The PAM, also known as the protospacer adjacent motif, is a short specific DNA sequence (usually 2-6 base pairs in length), that follows the DNA region targeted for cleavage by the CRISPR system, such as CRISPR-Cas9. The PAM is required for a Cas nuclease to cut and is generally found 3-4 nucleotides downstream from the cut site. The most commonly used Cas9 nuclease, derived from S. pyogenes, recognizes a PAM sequence of 5'-NGG-3' (where "N" can be any nucleotide base) that is found directly downstream of the target sequence in the genomic DNA, on the non-target strand. That is, PAM are recognized directly by the endonuclease protein, rather than its associated guide RNA. The genomic locations that can be targeted for editing by CRISPR are limited by the presence and locations of the nuclease-specific PAM sequences.
CRISPR-based immunity acts by integrating short virus sequences in the cell's CRISPR locus, allowing the cell to remember, recognize and clear infections. How does the viral genome fragment embedded in the bacterial genome not trigger the Cas nuclease to cut of the bacterial genome? The very basis of bacteria evading their own endonucleases is the PAM sequence. When the Cas nuclease cuts fragments of the viral genome and stores bits in the CRISPR repeats it excludes the PAM sequence even though it is involved in recognition to ensure that the bacterial genome is not recognized as a target. That is, PAM is a component of the invading virus or plasmid, but is not a component of the bacterial CRISPR locus. Cas nuclease will not successfully bind to or cleave the target DNA sequence if it is not followed by the PAM sequence.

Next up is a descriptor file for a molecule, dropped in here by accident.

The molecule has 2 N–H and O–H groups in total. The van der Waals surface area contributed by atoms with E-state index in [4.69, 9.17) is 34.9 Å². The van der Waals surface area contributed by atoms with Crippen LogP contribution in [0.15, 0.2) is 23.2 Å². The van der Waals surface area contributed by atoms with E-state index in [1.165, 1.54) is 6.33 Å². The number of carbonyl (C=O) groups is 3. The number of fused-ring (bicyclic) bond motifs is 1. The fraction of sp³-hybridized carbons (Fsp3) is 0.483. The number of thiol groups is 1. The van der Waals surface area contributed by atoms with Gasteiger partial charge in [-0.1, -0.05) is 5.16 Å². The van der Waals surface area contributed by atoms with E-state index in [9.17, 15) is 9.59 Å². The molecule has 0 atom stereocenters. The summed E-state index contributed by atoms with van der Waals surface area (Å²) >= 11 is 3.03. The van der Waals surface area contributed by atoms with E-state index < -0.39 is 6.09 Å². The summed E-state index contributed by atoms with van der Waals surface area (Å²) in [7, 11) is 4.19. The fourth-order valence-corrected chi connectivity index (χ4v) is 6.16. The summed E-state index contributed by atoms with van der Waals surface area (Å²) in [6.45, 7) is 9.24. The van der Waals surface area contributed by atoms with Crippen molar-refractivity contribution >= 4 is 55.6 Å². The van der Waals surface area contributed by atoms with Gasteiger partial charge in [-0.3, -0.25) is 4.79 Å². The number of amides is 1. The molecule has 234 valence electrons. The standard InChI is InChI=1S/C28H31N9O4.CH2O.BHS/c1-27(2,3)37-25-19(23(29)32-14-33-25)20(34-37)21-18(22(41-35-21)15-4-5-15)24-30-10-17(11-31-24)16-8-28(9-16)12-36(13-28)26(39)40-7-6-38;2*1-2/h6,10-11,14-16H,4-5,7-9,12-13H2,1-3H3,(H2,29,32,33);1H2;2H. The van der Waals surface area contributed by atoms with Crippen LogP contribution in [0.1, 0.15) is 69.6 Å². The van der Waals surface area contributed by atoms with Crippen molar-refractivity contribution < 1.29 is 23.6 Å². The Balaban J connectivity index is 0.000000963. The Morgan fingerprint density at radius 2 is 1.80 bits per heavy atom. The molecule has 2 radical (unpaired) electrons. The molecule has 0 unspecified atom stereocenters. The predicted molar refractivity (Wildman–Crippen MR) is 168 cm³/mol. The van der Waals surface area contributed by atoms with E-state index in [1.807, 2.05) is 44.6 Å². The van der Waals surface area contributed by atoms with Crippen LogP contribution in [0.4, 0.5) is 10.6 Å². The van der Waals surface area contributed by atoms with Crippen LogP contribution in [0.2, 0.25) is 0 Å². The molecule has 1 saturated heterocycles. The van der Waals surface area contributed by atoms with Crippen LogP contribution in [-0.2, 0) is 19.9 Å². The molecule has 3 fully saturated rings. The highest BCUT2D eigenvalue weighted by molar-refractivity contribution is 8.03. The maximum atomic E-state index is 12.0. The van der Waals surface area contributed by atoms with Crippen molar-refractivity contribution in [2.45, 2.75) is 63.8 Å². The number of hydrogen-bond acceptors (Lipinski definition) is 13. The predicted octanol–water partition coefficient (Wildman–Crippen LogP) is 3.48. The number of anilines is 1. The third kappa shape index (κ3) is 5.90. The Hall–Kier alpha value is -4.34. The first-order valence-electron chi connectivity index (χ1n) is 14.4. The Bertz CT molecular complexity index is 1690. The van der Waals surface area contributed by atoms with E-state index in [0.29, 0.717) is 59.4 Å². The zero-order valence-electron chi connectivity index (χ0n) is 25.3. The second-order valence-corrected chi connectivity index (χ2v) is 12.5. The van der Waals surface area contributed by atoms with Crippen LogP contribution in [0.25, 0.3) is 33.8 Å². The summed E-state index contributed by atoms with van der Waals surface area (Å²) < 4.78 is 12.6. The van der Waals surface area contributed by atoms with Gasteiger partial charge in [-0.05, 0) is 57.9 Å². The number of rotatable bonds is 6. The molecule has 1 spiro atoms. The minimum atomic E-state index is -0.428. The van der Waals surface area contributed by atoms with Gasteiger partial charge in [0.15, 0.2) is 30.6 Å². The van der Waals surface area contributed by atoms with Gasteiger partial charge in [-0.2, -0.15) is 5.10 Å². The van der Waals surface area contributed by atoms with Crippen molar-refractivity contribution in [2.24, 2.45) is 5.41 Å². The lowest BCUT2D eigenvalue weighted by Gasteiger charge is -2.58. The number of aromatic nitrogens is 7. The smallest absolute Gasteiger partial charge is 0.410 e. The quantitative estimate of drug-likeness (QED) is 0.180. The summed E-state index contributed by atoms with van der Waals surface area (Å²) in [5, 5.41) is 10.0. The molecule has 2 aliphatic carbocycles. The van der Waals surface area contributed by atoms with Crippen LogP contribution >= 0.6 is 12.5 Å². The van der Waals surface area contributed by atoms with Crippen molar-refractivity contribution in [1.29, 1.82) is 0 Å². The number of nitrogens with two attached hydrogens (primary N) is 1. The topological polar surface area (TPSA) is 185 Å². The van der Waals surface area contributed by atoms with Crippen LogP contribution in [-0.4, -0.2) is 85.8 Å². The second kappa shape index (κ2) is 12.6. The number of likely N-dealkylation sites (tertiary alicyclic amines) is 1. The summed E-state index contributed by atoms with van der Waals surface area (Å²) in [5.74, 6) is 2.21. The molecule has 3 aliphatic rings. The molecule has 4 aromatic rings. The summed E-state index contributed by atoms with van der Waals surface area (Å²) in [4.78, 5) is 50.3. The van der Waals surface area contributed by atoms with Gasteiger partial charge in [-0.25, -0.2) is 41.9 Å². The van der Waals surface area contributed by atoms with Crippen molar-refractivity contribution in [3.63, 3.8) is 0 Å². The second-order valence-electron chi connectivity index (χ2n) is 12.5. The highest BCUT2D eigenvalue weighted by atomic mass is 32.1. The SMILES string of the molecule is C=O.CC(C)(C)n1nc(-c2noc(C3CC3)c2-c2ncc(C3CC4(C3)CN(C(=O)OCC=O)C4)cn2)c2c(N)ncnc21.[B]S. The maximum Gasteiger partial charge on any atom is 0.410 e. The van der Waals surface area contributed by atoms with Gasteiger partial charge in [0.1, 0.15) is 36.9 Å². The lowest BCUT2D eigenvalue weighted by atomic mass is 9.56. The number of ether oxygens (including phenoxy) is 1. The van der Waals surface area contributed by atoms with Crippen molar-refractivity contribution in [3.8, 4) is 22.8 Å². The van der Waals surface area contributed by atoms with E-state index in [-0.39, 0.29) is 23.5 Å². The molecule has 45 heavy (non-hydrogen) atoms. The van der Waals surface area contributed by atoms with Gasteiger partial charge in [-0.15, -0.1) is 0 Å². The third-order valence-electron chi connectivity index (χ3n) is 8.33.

Fig 1. The canonical sequence and location of the PAM.
Fig 2. PAM orientation and targets for different types of CRISPR-Cas systems.
Despite the common role of the PAM in target recognition, its characteristics vary between different types of CRISPR-Cas systems. One major difference is the location of the PAM. Using the non-target strand of the protospacer as a reference, the PAM is located on the 5′ of the protospacer for Type I and V systems and on the 3′ end of the protospacer for Type II. In the case of Type III and Type VI systems, limited evidence suggests that the PAM is located within the target RNA. Aside from location, the composition of PAM can vary widely. The composition includes the sequences comprising the PAM, the length of the linker separating the protospacer and the sequence-specific portion of the PAM, and the promiscuity in deviating from a defined consensus sequence. PAMs can vary widely even within a given subtype, more work is needed to fully interrogate the diversity of PAMs in nature.
|Cas Nucleases||Organisms||PAM Sequences (From 5' to 3')||Types|
|SpCas9||Streptococcus pyogenes||NGG or NRG||Type II-A|
|LiCas9||Listeria innocua||NGG||Type II-A|
|SaCas9||Staphylococcus aureus||NGRRT or NGRRN|
|NmCas9||Neisseria meningitidis||NNNNGATT||Type II-C|
|CjCas9||Campylobacter jejuni||NNNNRYAC||Type II-C|
|LbCpf1||Lachnospiraceae bacterium||TTTN||Type V|
|AsCpf1||Acidaminococcus sp.||TTTN||Type V|
|FnCpf1||Francisella novicida||TTN||Type V|